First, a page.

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Sydney Contemporary 2021 | Explore

Gallerysmith Presents Kate Ballis, Dadang Christanto, Fiona Hiscock, Susanne Kerr, Waldemar Kolbusz and Catherine Nelson at Sydney Contemporary Explore 2021.

Human Traces | Susanne Kerr

Susanne Kerr's exhibition, Human Traces comprises quiet allegories that mimic life, just as theatre speaks to the human experience.  The works present culture and the natural environment in scenes abundant with birds, flowers, ribbons and women to explore social connections – spoken and unspoken – that bind people together, and the double-edged sword of how human survival and the depletion of the earth’s resources are interwoven.

Pentimenti | Adriane Strampp

The ghost of dormant memories are often elusive, existing among layers of soft matter, quietly and compliantly waiting to be recalled.

Hello Darkness | Junko Go

In 2020, the Coronavirus pandemic offered us one of life’s greatest encounters with darkness. All of our certainties were thrown into question; fear and darkness lurked in the back of our minds. 

Dealing with darkness as a subject matter is a timely proposition.


In this time like no other, Gallerysmith has brought together a curated selection of artists' experiences of 2020 with this online exhibition 2020 (REAR) VISION. This exhibition draws artists from both within and beyond Gallerysmith and aims to provide a snapshot, as a social history record of a most unusual and challenging time. It contains work which is reflective, responsive, reactive and importantly, honest.

Blink | Sam Michelle

With a soft earthy palette and more complex compositions, Sam Michelle’s Blink collection explores the elusive concept of time; how years occur in real time yet pass in an instant, leaving but a trace of a lived experience.

Surrounded by Cactus | Dadang Christanto

Dadang Christanto was born and grew up on Java, the largest island in Indonesia. In this tropical environment, cactus and succulents were not familiar to the landscape and only ever seen at the cinema or on tv.

Infra Realism: Lilac Lux | Kate Ballis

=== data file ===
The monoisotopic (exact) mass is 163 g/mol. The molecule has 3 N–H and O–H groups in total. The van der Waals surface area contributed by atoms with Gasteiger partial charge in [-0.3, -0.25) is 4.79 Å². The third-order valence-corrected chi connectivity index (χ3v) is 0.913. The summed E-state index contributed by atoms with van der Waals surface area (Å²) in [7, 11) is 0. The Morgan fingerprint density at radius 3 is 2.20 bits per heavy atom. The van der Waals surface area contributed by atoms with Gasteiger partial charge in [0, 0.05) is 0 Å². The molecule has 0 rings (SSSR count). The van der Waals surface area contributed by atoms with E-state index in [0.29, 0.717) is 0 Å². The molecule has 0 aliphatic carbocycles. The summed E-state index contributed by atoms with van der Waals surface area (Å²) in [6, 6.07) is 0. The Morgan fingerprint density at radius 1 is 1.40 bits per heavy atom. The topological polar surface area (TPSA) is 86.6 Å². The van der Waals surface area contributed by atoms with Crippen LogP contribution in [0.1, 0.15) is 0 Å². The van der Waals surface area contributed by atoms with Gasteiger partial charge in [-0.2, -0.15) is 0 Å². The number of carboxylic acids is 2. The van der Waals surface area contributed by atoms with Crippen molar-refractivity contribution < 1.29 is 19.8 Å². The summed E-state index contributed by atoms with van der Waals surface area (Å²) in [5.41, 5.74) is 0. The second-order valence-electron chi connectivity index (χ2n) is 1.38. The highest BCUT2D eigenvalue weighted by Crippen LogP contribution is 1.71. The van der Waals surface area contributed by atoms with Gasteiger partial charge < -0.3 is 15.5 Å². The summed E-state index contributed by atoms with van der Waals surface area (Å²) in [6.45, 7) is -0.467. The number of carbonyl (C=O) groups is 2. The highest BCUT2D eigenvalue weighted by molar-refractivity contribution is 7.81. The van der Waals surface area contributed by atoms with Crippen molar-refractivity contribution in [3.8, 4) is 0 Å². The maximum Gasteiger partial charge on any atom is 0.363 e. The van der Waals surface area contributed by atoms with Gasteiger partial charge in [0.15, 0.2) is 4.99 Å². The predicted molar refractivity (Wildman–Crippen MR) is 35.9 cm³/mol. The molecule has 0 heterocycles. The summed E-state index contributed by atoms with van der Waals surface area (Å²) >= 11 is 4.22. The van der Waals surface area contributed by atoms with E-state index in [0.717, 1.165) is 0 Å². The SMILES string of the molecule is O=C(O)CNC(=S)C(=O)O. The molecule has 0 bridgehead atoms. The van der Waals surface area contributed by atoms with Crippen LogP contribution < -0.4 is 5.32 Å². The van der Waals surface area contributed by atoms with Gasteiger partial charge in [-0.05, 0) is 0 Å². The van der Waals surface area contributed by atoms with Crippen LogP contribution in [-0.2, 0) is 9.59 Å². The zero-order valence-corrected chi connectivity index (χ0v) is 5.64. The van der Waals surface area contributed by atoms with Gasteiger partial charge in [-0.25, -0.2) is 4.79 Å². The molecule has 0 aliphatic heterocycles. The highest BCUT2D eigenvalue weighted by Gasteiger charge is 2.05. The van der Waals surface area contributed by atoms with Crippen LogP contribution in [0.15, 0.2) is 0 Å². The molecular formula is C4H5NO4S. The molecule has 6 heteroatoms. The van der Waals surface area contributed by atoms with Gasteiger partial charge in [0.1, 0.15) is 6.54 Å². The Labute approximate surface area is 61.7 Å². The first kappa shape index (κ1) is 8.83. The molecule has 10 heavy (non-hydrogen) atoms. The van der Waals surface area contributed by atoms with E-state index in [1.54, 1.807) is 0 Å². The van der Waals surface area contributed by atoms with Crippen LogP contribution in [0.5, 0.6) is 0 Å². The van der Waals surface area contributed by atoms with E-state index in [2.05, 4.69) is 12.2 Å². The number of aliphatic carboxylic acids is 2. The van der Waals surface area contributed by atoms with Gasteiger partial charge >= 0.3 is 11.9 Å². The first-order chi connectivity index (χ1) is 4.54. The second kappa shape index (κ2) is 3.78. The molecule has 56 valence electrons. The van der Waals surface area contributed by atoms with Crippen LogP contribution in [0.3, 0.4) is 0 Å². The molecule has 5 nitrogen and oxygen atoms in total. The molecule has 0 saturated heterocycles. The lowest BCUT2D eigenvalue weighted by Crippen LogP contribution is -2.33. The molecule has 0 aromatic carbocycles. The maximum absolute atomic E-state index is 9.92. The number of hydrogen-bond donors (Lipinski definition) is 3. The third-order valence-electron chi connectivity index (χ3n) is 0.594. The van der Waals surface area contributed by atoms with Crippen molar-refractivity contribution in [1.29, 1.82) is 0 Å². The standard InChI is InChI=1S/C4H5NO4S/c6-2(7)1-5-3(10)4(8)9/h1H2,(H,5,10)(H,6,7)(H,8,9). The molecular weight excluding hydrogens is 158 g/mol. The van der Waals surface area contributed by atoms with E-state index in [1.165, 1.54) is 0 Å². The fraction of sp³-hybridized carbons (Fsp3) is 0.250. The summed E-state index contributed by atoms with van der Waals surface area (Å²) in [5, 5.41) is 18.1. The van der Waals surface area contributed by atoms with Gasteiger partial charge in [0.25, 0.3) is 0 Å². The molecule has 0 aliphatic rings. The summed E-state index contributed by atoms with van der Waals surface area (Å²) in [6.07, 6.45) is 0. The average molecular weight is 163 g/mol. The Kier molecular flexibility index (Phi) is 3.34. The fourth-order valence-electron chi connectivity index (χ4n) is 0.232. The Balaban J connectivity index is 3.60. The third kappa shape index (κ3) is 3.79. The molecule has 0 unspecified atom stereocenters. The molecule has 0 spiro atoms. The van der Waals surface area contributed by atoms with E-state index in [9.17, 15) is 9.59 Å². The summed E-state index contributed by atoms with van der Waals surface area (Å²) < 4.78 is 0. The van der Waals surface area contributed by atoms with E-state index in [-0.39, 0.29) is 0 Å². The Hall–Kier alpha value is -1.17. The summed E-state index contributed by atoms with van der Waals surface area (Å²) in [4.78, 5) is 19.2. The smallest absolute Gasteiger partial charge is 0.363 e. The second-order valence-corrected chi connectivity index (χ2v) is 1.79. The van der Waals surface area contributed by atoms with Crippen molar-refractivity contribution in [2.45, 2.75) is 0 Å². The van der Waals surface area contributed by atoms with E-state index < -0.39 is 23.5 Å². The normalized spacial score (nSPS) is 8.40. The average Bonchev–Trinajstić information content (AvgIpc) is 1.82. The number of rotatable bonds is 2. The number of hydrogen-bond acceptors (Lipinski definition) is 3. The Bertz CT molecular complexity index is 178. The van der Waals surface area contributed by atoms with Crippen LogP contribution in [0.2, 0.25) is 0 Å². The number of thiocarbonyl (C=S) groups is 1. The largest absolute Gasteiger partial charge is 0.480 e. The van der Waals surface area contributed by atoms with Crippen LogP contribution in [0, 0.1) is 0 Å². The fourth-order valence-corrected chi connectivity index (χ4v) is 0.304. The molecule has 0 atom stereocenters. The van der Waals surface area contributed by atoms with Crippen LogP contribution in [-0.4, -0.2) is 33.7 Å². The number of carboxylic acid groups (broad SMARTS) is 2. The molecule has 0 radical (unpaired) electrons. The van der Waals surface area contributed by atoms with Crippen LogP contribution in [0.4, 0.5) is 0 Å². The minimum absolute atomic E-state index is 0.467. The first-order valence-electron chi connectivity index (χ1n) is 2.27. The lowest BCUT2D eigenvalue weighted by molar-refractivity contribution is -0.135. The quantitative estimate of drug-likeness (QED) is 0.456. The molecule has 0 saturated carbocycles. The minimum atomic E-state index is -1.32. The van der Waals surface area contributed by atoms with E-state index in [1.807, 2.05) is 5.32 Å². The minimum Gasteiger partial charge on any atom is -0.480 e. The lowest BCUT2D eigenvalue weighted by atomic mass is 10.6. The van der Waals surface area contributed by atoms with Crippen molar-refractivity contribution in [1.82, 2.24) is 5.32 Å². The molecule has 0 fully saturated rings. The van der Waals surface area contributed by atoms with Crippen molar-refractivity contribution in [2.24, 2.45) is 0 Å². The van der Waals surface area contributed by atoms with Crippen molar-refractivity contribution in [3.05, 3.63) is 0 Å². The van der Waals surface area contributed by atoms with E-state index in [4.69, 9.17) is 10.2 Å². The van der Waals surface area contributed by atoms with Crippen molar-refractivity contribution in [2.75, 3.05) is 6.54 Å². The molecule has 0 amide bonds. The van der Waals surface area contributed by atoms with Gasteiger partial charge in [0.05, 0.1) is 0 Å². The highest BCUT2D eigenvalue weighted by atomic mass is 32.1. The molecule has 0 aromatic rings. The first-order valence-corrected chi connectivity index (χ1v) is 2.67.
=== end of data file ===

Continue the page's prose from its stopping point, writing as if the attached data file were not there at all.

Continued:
Kate Ballis' exhibition Infra-Realism 2021 revisits the wild and wonderful Palm Springs. Working with a converted infrared digital camera Ballis creates a saturated space between reality and the surreal.

When observations become form | Lee Salomone

When observations become form draws upon what ABC international affairs journalist Stan Grant refers to as the three founding realities that comprise Australia: First Nation People, the British tradition, and the richness of migration. A fourth thread evolved during the course of the exhibition, the Australian landscape.

Wanderland | Lori Pensini

Gallerysmith is delighted to present Lori Pensini's solo exhibition at Gallerysmith this November.

A Rare Bird in the Lands | Eva Fernandez

Throughout European history, literature, music and theatre, the black swan has been attributed with dark symbolism, having a sinister and seductive association with evil. In this her first solo exhibition at Gallerysmith, Fernandez repositions the swan, and other emblematic flora and fauna representative of Western Australian identity, as trenchant symbols, to explore dark undertones of the state's brutal history.

Hothouse | Dena Kahan

Dena Kahan’s new body of work, Hothouse, continues her investigation into museum collections, taking as her subject the antique botanical models in the collection of the University of Melbourne Herbarium and the Museum of Applied Arts & Sciences in Sydney...

Sydney Contemporary presents 2020…

Gallerysmith is excited to present the works of Kate Ballis, Penny Byrne, Fiona Hiscock, Waldemar Kolbusz and Catherine Nelson in Sydney Contemporary presents 2020...
Click for further details.

Habitat | Fiona Hiscock